Buenos Aires Officials Take to the Bunker, Argentines Take to the Streets

Buenos Aires

Looking like the “War Room” in the White House, Buenos Aires’ officials have developed a bunker-like mentality in the midst of the most severe heat wave in residents’ memory.

Many in the Argentina capital of Buenos Aires are predicting that December 30 will be the worst day of the extended heat wave, which has soaked the city for two weeks. Protesters frustrated with the government’s impotence in helping to address the energy outages took to the streets, blocking 40 streets and roads Friday morning. The number quickly grew to 160 and then, when night fell, the total jumped to 256.

Convinced that there was a political conspiracy against them, federal politicians, Sergio Berni and Minister Maria Cecilia Rodriguez, sent undercover intelligence personnel of the Federal Police to the larger demonstrations to try to determine if there was any incitement created by political opponents. The answer quickly came back: all demonstrations were spontaneous.

Surrounding the room, are monitors broadcasting live images from the city’s 5000 cameras. Berni and Rodriguez quickly made the decision not to “irritate” the people protesting.

“Unless there are serious security problems, do not send police or firefighters because they are going to be attacked,” Berni said.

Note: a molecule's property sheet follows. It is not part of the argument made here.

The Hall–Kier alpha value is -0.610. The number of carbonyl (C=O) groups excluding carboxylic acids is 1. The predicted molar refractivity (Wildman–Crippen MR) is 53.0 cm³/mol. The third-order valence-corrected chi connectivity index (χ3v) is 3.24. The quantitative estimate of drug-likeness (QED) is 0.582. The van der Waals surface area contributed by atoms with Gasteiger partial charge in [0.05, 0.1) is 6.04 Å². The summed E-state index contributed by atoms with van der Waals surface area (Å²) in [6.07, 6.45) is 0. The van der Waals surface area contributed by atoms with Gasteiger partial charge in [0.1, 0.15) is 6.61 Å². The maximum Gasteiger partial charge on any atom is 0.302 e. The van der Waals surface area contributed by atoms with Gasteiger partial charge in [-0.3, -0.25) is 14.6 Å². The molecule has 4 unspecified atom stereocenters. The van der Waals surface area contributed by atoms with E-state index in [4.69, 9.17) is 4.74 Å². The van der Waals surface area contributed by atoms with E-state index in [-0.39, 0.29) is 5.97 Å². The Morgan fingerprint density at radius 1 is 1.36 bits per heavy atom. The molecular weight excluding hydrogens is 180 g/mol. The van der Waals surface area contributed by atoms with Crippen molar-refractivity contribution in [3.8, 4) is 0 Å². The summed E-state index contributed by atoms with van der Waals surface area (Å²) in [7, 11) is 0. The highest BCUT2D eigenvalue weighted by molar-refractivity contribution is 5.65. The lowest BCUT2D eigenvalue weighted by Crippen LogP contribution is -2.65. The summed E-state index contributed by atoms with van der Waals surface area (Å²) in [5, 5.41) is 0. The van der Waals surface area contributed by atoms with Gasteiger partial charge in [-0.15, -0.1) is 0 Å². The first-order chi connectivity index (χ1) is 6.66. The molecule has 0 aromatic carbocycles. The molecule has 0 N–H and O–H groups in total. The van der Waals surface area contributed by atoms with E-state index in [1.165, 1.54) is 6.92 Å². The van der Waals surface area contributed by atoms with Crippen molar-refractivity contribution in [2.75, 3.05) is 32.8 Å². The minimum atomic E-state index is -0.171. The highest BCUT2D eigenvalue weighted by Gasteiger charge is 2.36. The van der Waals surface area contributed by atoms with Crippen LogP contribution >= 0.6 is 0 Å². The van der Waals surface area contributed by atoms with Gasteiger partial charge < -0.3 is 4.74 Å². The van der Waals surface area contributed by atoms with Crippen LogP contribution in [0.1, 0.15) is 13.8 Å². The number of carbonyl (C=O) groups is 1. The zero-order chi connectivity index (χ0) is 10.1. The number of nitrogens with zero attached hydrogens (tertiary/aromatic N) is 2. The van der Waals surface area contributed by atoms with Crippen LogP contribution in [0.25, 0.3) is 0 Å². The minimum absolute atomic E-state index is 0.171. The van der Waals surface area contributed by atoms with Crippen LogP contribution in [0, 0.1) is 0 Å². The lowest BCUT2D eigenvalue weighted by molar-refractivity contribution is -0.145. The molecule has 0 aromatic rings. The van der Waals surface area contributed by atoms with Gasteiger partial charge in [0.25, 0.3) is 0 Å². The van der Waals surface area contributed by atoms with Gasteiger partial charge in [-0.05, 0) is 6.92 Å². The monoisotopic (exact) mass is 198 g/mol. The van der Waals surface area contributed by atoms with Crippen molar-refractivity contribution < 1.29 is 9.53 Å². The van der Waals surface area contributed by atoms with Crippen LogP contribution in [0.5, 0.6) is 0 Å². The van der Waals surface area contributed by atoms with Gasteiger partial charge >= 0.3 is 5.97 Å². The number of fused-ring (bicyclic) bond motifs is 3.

Watching one of the screens which was broadcasting the scene from the city’s internationally known monument, Obelisk, 60,000 people jammed the streets demanding action.

The heat wave, which has gone on now for two weeks, is expected to peak Monday with the most critical hours being between 1 and 3 pm when the temperatures rise and people with electricity turn on their air conditioners all at once. Another daily peak usage is around 7 p.m. when people are getting home from work and seeking relief from the heat.

Anger is also rising because of the government’s inability, or unwillingness, to do anything about the power usage. Even options which could relieve the power demand without any financial cost have been ignored.

Just like any other crisis that they have been faced with, they are reacting as usual:  blaming others, including citizens, which only angers people further. “This government takes NO responsibility for anything that goes wrong,” said one demonstrator in the Palermo barrio of Buenos Aires. “They play the blame game and victimize themselves. The WORST ever!!”

Office buildings in the trendy tourist area of Puerto Madero sat empty all weekend, but each floor was lit up 24 hours a day and the air conditioners were left running.

Flashing neon signs have not been turned off and the city’s hotels have not been instructed to implement energy-saving ideas, such as turning off the air conditioning in unoccupied rooms, leaving many vacant guest rooms chilling at 68 degrees and large, cavernous spaces–such as ballrooms–a cool 70 degrees.

“This government is not capable of handling anything at all. We are on auto pilot, it is going to be two very long years. Everyday, after reading what the government has to say on different topics – power outages, inflation, insecurity, etc I puke a little bit in my mouth,” posted one protester on an Argentine online forum.

By Jerry Nelson



Buenos Aires Herald